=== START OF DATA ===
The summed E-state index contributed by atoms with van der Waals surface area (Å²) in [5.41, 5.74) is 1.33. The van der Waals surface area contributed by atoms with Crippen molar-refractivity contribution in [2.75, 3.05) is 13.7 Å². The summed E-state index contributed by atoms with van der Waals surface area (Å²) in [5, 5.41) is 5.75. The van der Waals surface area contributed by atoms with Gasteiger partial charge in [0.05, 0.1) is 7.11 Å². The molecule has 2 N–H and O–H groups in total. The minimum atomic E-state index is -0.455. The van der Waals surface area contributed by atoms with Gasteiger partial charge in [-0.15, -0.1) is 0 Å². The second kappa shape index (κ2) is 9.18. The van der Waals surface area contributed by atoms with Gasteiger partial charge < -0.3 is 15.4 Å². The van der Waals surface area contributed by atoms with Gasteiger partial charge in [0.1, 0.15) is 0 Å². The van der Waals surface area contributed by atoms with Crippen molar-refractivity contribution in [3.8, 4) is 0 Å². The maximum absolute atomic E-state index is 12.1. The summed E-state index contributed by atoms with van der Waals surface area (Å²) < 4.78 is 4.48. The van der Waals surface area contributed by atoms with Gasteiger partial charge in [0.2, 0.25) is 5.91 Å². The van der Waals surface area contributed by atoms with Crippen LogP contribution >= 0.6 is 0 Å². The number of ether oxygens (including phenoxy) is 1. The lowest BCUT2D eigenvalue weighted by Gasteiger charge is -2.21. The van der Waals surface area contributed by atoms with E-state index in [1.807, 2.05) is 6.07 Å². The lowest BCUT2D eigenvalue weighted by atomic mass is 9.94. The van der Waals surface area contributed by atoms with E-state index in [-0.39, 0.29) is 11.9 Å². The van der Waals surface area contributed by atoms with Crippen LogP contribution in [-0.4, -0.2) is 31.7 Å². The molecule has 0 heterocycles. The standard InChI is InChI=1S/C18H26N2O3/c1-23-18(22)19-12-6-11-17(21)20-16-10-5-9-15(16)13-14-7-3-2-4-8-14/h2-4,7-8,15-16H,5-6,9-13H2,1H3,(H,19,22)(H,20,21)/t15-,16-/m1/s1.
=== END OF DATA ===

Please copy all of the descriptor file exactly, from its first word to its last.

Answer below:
The summed E-state index contributed by atoms with van der Waals surface area (Å²) in [5.41, 5.74) is 1.33. The van der Waals surface area contributed by atoms with Crippen molar-refractivity contribution in [2.75, 3.05) is 13.7 Å². The summed E-state index contributed by atoms with van der Waals surface area (Å²) in [5, 5.41) is 5.75. The van der Waals surface area contributed by atoms with Gasteiger partial charge in [0.05, 0.1) is 7.11 Å². The molecule has 2 N–H and O–H groups in total. The minimum atomic E-state index is -0.455. The van der Waals surface area contributed by atoms with Gasteiger partial charge in [-0.15, -0.1) is 0 Å². The second kappa shape index (κ2) is 9.18. The van der Waals surface area contributed by atoms with Gasteiger partial charge < -0.3 is 15.4 Å². The van der Waals surface area contributed by atoms with Gasteiger partial charge in [0.1, 0.15) is 0 Å². The van der Waals surface area contributed by atoms with Crippen molar-refractivity contribution in [3.8, 4) is 0 Å². The maximum absolute atomic E-state index is 12.1. The summed E-state index contributed by atoms with van der Waals surface area (Å²) < 4.78 is 4.48. The van der Waals surface area contributed by atoms with Gasteiger partial charge in [0.2, 0.25) is 5.91 Å². The van der Waals surface area contributed by atoms with Crippen LogP contribution >= 0.6 is 0 Å². The number of ether oxygens (including phenoxy) is 1. The lowest BCUT2D eigenvalue weighted by Gasteiger charge is -2.21. The van der Waals surface area contributed by atoms with E-state index in [1.807, 2.05) is 6.07 Å². The lowest BCUT2D eigenvalue weighted by atomic mass is 9.94. The van der Waals surface area contributed by atoms with E-state index in [-0.39, 0.29) is 11.9 Å². The van der Waals surface area contributed by atoms with Crippen LogP contribution in [-0.4, -0.2) is 31.7 Å². The molecule has 0 heterocycles. The standard InChI is InChI=1S/C18H26N2O3/c1-23-18(22)19-12-6-11-17(21)20-16-10-5-9-15(16)13-14-7-3-2-4-8-14/h2-4,7-8,15-16H,5-6,9-13H2,1H3,(H,19,22)(H,20,21)/t15-,16-/m1/s1.